Is there an equivalent in os x to "map a network drive" in windows? I know how to mount shares over my network but getting them to appear automatically at login is what i need.
If all you want is to mount a drive automatically at startup that's easy (we even covered this earlier). All you have to do is mount the drive in the Finder then add it to the Login Items tab of the Accounts Preference Pane for your account. Just hit the plus sign and select the (mounted) drive in the dialog sheet.
I recently lost my Airport Express base station to a complete hardware failure. This was my router for internet connection for all three of my Macs. I fixed the problem by relocating a desk to have my G5 iMac with the ethernet cable plugged in directly and sharing the internet connection through the Airport Extreme card to the other two Macs in my home. Everything works flawlessly with one exception. I cannot send e-mails using the two Macs that are sharing the connection. The host iMac can send mail and the other two have complete internet connection and can receive mail. The question is, is there a proxy that needs to be set up on the iMac to allow that specific type of traffic through?
Well if you're sending mail through the unsecured SMTP protocol you can open port 25 in your firewall on the G5 iMac and see if that works. If you're using SSL you'll need to figure out which port your ISP uses, probably 465 but maybe 587. (Just for testing purposes you could try turning the firewall off altogether and seeing it works. If it does then at least you know that's the problem.)
If that doesn't work the problem may be that your SMTP servers don't recognize the other two Macs for some reason. You might then try using a third-party authenticated SMTP server such as Google's (requires a free Gmail account).
I have a question for you regarding remote access to a mac. I have enabled SSH and want to create a user that has SSH access but is limited to staying inside their home folder. You can do this with FTP for example but is it possible with SSH?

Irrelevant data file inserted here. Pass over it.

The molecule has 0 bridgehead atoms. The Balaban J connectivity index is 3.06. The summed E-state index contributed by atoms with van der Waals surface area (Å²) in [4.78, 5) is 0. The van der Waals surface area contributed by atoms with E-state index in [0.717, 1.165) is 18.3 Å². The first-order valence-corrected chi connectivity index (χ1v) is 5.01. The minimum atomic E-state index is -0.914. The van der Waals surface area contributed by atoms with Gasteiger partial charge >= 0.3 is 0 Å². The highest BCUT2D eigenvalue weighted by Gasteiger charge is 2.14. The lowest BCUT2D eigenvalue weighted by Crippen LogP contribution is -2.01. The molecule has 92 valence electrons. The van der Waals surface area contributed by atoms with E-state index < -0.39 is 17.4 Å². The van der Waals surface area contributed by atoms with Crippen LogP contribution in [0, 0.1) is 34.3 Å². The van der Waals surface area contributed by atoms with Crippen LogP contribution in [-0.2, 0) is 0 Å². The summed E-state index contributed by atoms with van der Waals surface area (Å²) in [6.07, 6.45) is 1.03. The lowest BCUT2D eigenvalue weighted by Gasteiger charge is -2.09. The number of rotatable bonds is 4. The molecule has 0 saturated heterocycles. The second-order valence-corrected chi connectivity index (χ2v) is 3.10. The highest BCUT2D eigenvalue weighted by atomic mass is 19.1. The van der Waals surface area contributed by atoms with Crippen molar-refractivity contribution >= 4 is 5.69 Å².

If you create the user as a non-administrator then the user permissions should be the same over SSH as they are locally.
Update: As several folks have pointed out I didn't understand the question and so failed to answer it. Fortunately, reader KiltBear has the solution. He points us to a Chroot tutorial for OS X. Thanks to the commenters, especially KiltBear.
I recently heard that flash memory has a finite number of read/write cycles before it stops working completely. In light of this, should I turn off automatic syncing on my iPhone and only sync when necessary?
Well according to Wikipedia most commercial flash products will withstand at least 100,000 write-erase cycles. Furthermore, when you sync your iPhone you're not generally going to be erasing and rewriting the entire flash memory. So basically I would say not to worry about it. It's rather unlikely that you will come anywhere close to the fault limit within the lifetime of the device.
I wondered if you could give some insight / explanation into keyword tagging on the Mac. I'm a long-time Windows user contemplating switching, though I'm hesitant to do so b/c managing thousands of photos on Windows is so easy, especially with Vista's new Photo Gallery, which embeds tags (or keywords) right into the original file's metadata via XMP (Adobe's standard). I understand that iPhoto does NOT embed the keyword metadata into the original file, but - instead - stores it only in its own library, thus obviating the benefit of keywords should you move your photos elsewhere at some point (onto an external hard drive, for example, or another machine). Is there a good way to get the keyword/tag into the original file's metadata, a la Windows Vista? Does Aperture do this?
Well the first thing that comes to mind is that you could simply use Adobe Photoshop Lightroom on your Mac if you want to use the XMP metadata format. As it turns out (see this Macworld review) Aperture 1.5 is able to export XMP sidecar files, but not import them. So all things considered if XMP support is important to you I'd suggest just staying within Adobe applications and you should have cross-platform functionality unless Vista messes it up.
Update: a reader Brian writes in to tell us that Aperture will embed "keywords, along with other metadata is embedded in the image in the industry standard IPTC format, which would then be readable by pretty much any other application."
There have been disputes in our family over what applications are causing our bandwidth issues. Are there any (simple) Mac apps that can analyze the network usage, and tell us what computer is causing all the trouble?
It's not entirely clear what you want here. I assume the issue is that you have multiple Macs connected to a router connected to the internet (cable modem, DSL, etc.) and you want to know which one of the Macs is using the most bandwidth? If that's right there are a couple of possible options. Depending on your router, it may have a network monitoring service built-in. In which case you should access your router via the web interface and check the logs (or if you're lucky there will be a dynamic graph) against the IP or MAC addresses of the various computers. It should quickly be apparent which computer is using the most bandwidth.
If that doesn't work you could instead install something on each computer like Net Monitor ($10) or even MenuMeters (donationware) which includes Traffic Totals in its Net Meter. Then you could just compare the overall network traffic for each computer.